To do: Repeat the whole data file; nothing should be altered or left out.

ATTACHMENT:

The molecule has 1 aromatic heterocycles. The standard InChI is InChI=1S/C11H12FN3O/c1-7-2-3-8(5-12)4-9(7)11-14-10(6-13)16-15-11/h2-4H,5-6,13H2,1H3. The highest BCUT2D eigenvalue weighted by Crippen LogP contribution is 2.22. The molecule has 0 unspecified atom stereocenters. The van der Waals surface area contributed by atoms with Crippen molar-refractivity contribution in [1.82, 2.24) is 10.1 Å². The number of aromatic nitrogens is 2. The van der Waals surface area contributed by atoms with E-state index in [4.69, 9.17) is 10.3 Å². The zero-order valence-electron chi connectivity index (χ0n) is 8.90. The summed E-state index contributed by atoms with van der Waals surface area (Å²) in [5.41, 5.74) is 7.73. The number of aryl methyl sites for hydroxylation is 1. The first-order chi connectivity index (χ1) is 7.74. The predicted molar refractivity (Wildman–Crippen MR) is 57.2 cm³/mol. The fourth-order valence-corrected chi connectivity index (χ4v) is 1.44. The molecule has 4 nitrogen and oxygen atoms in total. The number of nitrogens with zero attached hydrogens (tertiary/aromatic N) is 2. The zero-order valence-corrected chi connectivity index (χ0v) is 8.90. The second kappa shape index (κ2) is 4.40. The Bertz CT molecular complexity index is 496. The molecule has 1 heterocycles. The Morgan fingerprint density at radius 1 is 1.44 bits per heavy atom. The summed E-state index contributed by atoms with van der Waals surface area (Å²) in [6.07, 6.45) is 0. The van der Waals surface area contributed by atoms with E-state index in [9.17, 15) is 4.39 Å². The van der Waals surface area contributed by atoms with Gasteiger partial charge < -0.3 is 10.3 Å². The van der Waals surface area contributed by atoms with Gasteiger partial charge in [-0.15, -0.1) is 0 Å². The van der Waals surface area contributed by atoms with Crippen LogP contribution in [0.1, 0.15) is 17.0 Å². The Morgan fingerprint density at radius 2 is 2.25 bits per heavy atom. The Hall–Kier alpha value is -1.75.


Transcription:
The molecule has 1 aromatic heterocycles. The standard InChI is InChI=1S/C11H12FN3O/c1-7-2-3-8(5-12)4-9(7)11-14-10(6-13)16-15-11/h2-4H,5-6,13H2,1H3. The highest BCUT2D eigenvalue weighted by Crippen LogP contribution is 2.22. The molecule has 0 unspecified atom stereocenters. The van der Waals surface area contributed by atoms with Crippen molar-refractivity contribution in [1.82, 2.24) is 10.1 Å². The number of aromatic nitrogens is 2. The van der Waals surface area contributed by atoms with E-state index in [4.69, 9.17) is 10.3 Å². The zero-order valence-electron chi connectivity index (χ0n) is 8.90. The summed E-state index contributed by atoms with van der Waals surface area (Å²) in [5.41, 5.74) is 7.73. The number of aryl methyl sites for hydroxylation is 1. The first-order chi connectivity index (χ1) is 7.74. The predicted molar refractivity (Wildman–Crippen MR) is 57.2 cm³/mol. The fourth-order valence-corrected chi connectivity index (χ4v) is 1.44. The molecule has 4 nitrogen and oxygen atoms in total. The number of nitrogens with zero attached hydrogens (tertiary/aromatic N) is 2. The zero-order valence-corrected chi connectivity index (χ0v) is 8.90. The second kappa shape index (κ2) is 4.40. The Bertz CT molecular complexity index is 496. The molecule has 1 heterocycles. The Morgan fingerprint density at radius 1 is 1.44 bits per heavy atom. The summed E-state index contributed by atoms with van der Waals surface area (Å²) in [6.07, 6.45) is 0. The van der Waals surface area contributed by atoms with E-state index in [9.17, 15) is 4.39 Å². The van der Waals surface area contributed by atoms with Gasteiger partial charge < -0.3 is 10.3 Å². The van der Waals surface area contributed by atoms with Gasteiger partial charge in [-0.15, -0.1) is 0 Å². The van der Waals surface area contributed by atoms with Crippen LogP contribution in [0.1, 0.15) is 17.0 Å². The Morgan fingerprint density at radius 2 is 2.25 bits per heavy atom. The Hall–Kier alpha value is -1.75.